[READ: Arsenal comes back to beat West Ham]

So, what kind of a player is Saul?

As mentioned before, he’s a sturdy, powerful box-to-box midfielder who can win headers defensively and knows how to play well in a Diego “Cholo” Simeone system. At the same time, he’s certainly not afraid to make a late run into the box. Last season he tied a career high with four goals in La Liga and also scored in the UEFA Champions League.

At 25-years old, he’s a hardened veteran player. But is he what Man United needs?

If you look at the current squad at Ole Gunnar Solskjaer‘s disposal, he’s got quite a few No. 8’s, right? There’s Paul Pogba, Andreas Pereira, and Fred. You can argue Scott McTominay has at times played like an 8, as has Jesse Lingard on occasion. One might argue that what Man United really needs is a better No. 6, someone who can be a destroyer and cover a lot of ground, freeing up that side of the game so Pogba could feel more comfortable attacking.

If Man United were to sign Saul in January – or next summer – we could potentially see him line up in a midfield three, though he’d be center right with Pogba to his left. Behind the pair would be McTominay to clean up the messes.

On paper, it’s a decent midfield for sure, but it’s just one step on Man United’s path towards becoming a team that can challenge for the Premier League and Champions League.

Of course, this is all theoretical. Saul carries a $166 million transfer release clause, and for the player he is, considering he doesn’t score many goals and affects the game in little ways, it’s a lot to spend for a guy who isn’t a guarantee to improve his team enough to make it back to the Champions League.

But if Man United was able to negotiate a better transfer fee for Niguez, they could do worse than a talented midfielder from Atletico Madrid. The question then will be – is Saul a system player (only successful under Simeone), or can he find success in the Premier League too?

USWNT’s Rapinoe named SI Sportswoman of the Year

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In 2019, Megan Rapinoe won a World Cup title, Golden Ball, Golden Boot, FIFA World Cup MVP, and the Ballon d’Or. Now, she can add her name to another distinguished list.

Sports Illustrated on Monday revealed that Rapinoe had been named SI’s 2019 Sportsperson of the Year. She’s the first individual soccer player from any gender to win the award, and she follows the 1999 U.S. Women’s National Team as the second USWNT-related athlete to garner the award.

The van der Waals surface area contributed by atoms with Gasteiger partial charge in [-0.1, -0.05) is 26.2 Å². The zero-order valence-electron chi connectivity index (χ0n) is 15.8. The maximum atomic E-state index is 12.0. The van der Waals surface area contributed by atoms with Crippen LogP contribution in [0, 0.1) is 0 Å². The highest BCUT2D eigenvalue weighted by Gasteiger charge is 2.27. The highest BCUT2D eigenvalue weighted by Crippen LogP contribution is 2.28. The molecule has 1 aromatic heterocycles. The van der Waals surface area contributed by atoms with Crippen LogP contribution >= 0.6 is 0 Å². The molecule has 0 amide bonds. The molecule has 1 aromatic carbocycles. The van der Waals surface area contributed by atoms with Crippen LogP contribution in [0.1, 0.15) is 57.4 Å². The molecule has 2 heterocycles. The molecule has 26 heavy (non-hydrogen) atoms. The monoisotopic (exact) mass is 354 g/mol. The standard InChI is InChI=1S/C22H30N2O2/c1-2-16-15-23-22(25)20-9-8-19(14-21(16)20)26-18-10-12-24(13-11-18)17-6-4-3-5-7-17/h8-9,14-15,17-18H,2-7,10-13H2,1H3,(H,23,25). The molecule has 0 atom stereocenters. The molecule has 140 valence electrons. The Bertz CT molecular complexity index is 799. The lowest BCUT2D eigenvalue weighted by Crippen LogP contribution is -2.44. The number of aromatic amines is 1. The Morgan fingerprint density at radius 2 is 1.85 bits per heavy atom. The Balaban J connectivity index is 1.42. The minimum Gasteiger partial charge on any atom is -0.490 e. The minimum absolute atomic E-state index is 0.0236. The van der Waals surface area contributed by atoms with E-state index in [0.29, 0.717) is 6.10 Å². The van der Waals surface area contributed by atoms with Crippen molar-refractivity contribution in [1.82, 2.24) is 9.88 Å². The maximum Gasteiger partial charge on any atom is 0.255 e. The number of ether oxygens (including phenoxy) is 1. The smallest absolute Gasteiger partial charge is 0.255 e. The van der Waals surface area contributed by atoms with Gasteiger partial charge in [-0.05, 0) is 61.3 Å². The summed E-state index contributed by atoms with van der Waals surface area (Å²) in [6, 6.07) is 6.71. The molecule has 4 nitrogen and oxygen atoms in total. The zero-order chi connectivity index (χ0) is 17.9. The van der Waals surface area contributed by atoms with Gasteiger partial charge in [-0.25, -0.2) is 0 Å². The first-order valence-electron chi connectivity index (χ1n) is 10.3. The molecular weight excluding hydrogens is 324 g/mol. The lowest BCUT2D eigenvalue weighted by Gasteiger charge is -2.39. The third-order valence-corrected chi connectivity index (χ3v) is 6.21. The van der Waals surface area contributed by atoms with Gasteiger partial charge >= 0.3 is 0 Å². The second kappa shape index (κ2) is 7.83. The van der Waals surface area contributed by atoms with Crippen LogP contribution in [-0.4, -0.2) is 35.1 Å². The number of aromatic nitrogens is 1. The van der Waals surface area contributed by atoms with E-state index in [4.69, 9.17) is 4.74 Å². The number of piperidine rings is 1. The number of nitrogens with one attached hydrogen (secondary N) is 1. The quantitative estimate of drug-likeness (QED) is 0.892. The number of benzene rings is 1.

[READ: Rapinoe wins 2019 Ballon d’Or]

Other notable winners of this award are Serena Williams, LeBron James, the Golden State Warriors, Michael Jordan, and Muhammad Ali.

“Even in a year with many great candidates, choosing Megan as the Sportsperson of the Year was an easy decision,” Steve Cannella, co-editor-in-chief of Sports Illustrated said in a statement released by the magazine. “She is a force of nature on and off the field, a trailblazing soccer player who also proves every day how large and loud a voice a socially conscious athlete can have in 2019.”

Rapinoe has had about as good of a year as a player can have, and she did it under enormous pressure. She withstood verbal and online taunts from the U.S. president for her noted opposition against his political decisions, as well as dealt with injuries during the tournament. Even if she wasn’t always at her best on the field, she found a way to score key goals at important moments.

Every Women’s World Cup seems to raise the profile of the USWNT and soccer in this country, but beyond her work on the field, Rapinoe’s hair, media savvy and ultimately, her performance won over any critic she could have. What she’s done for soccer in this country is immeasurable, and hopefully there are people that have a desire to keep watching the beautiful game after the World Cup, thanks in some part to Rapinoe.

Rapinoe will grace the cover of Sports Illustrated for the Dec. 16 issue.

Ljungberg on Pepe: He ‘showed his quality’

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Arsene Wenger used to say that players needed around six months once they came to the Premier League to get adjusted to both living in England and getting acclimated to the pace and physicality of the league.